Black, white and Gray
NASHVILLE, Tenn. — Forty-five years ago, civil rights attorney and…
Two weeks ago, a group of Abilene Christian University students stood in front of Little Rock Central High School.
It was the same building where, in 1957, nine black students took on racial segregation in American education amid shouts, shoves and slurs.
All ACU student Alvina Scott could see was a beautiful building. It was so much bigger than she could have imagined: stone arches and broad staircases, blown up to a grand, Gothic scale.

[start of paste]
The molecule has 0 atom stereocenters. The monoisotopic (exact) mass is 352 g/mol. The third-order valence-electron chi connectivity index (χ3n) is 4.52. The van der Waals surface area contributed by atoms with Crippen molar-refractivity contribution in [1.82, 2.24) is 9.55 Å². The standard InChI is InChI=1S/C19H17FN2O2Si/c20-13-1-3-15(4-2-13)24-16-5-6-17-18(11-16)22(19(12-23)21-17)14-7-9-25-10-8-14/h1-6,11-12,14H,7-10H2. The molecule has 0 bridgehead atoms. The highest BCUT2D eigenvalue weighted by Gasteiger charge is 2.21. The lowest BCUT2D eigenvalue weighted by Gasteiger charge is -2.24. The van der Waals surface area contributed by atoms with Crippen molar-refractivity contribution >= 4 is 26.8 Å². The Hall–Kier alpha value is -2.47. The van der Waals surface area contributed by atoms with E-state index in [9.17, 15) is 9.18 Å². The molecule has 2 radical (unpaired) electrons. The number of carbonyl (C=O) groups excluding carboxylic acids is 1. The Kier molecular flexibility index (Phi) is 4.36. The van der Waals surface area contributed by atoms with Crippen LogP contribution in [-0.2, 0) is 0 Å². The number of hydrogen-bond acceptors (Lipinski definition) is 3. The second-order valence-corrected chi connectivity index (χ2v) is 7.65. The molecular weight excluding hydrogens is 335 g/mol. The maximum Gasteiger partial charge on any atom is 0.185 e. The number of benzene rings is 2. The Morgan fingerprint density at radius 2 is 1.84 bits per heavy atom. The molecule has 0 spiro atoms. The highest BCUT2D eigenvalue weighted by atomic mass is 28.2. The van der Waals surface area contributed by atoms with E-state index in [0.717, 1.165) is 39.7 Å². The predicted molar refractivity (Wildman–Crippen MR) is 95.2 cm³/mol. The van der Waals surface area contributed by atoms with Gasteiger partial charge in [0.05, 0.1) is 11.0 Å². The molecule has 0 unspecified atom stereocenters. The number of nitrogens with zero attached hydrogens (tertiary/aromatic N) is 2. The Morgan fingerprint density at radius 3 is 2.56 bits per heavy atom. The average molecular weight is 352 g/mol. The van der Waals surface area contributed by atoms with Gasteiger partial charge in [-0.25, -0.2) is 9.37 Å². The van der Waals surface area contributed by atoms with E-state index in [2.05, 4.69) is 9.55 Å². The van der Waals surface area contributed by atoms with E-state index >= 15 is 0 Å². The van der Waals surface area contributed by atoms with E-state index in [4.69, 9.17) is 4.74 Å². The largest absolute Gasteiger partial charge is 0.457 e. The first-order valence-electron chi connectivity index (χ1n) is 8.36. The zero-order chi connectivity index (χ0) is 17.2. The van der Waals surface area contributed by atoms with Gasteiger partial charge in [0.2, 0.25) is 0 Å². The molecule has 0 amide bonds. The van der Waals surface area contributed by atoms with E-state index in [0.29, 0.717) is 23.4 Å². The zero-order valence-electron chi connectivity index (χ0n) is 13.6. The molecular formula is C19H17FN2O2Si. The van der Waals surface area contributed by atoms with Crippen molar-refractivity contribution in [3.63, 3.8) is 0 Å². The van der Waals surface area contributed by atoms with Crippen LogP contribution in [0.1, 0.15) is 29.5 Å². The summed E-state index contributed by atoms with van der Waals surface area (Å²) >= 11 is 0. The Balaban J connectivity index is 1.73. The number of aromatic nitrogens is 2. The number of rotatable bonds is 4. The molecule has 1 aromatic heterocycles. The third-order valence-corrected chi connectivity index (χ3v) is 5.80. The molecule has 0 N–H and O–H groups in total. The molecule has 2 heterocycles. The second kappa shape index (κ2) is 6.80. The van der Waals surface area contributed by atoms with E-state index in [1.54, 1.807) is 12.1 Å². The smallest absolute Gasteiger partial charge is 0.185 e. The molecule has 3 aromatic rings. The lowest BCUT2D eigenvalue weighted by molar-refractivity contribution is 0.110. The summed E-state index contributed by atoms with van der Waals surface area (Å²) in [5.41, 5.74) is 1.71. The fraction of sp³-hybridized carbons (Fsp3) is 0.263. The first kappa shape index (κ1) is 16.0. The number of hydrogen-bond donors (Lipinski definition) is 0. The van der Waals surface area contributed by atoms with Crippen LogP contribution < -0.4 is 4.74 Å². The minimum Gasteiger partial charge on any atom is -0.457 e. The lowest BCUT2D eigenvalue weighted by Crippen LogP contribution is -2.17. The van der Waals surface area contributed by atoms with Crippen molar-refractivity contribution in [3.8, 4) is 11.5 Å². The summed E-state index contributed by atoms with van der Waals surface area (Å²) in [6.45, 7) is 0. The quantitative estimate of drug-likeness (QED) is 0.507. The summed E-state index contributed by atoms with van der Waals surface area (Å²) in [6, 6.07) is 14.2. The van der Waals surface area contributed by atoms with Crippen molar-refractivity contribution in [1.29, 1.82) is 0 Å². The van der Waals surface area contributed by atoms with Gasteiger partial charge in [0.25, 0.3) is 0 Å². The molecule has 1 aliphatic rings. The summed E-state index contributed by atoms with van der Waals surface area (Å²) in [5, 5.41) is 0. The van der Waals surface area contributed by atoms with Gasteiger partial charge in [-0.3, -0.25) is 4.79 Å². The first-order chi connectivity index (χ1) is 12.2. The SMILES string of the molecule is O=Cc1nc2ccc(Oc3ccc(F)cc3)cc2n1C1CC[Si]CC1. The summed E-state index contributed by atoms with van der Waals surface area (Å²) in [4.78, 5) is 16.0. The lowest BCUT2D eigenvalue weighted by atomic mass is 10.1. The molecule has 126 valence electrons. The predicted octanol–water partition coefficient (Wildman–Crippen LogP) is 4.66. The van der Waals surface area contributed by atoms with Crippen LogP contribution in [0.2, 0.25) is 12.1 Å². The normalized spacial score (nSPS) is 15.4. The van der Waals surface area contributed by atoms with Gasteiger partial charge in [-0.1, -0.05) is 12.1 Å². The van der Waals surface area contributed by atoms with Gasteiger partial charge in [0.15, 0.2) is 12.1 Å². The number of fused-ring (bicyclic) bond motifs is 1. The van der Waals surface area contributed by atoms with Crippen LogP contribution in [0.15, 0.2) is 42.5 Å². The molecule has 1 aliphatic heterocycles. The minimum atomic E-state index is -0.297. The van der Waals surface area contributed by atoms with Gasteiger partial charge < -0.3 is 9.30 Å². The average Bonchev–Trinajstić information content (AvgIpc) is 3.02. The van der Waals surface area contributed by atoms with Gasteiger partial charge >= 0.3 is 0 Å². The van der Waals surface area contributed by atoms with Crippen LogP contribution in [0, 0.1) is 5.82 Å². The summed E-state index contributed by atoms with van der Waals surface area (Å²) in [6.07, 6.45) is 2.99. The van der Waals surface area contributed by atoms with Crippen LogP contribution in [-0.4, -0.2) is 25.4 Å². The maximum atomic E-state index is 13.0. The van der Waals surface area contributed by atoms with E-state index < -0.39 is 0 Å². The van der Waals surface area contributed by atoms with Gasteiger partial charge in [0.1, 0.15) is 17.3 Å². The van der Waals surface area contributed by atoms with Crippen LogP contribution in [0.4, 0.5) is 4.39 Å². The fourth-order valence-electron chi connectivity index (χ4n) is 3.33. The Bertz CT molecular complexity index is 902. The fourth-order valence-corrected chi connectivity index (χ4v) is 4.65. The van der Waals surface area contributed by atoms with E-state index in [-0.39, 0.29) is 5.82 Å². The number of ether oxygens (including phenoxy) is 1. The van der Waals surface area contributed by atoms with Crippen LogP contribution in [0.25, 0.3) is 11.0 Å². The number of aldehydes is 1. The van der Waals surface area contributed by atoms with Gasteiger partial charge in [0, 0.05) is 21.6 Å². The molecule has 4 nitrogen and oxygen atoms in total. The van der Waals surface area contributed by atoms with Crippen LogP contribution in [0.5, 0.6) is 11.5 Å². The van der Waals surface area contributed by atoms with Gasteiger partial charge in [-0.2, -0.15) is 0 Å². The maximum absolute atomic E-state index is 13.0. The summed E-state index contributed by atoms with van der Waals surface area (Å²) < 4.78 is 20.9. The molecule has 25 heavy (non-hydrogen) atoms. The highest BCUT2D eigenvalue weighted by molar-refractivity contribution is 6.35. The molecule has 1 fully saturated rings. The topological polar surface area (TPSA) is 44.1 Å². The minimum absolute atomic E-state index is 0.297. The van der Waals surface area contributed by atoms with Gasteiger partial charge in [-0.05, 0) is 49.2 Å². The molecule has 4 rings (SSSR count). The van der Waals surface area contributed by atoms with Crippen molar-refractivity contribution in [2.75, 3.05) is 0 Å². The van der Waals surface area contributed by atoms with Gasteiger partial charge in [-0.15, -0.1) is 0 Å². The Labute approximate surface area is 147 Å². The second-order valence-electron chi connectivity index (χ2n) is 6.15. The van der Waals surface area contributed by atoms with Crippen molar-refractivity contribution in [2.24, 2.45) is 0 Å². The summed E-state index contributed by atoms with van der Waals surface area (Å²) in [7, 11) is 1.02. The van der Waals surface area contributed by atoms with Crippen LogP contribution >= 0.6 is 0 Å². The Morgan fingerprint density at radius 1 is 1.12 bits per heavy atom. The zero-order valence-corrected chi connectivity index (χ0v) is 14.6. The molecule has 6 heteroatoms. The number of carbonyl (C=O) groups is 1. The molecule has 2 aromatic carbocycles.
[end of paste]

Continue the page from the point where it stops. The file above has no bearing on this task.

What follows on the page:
She turned to her 30-year-old classmate Jennifer Watson and commented on how nice it looked. Watson, who like Scott is black, replied evenly, “It’s beautiful, but they didn’t build it for us.”
The moment wasn’t so much an epiphany for Scott as it was the spark of a slow-burning realization.
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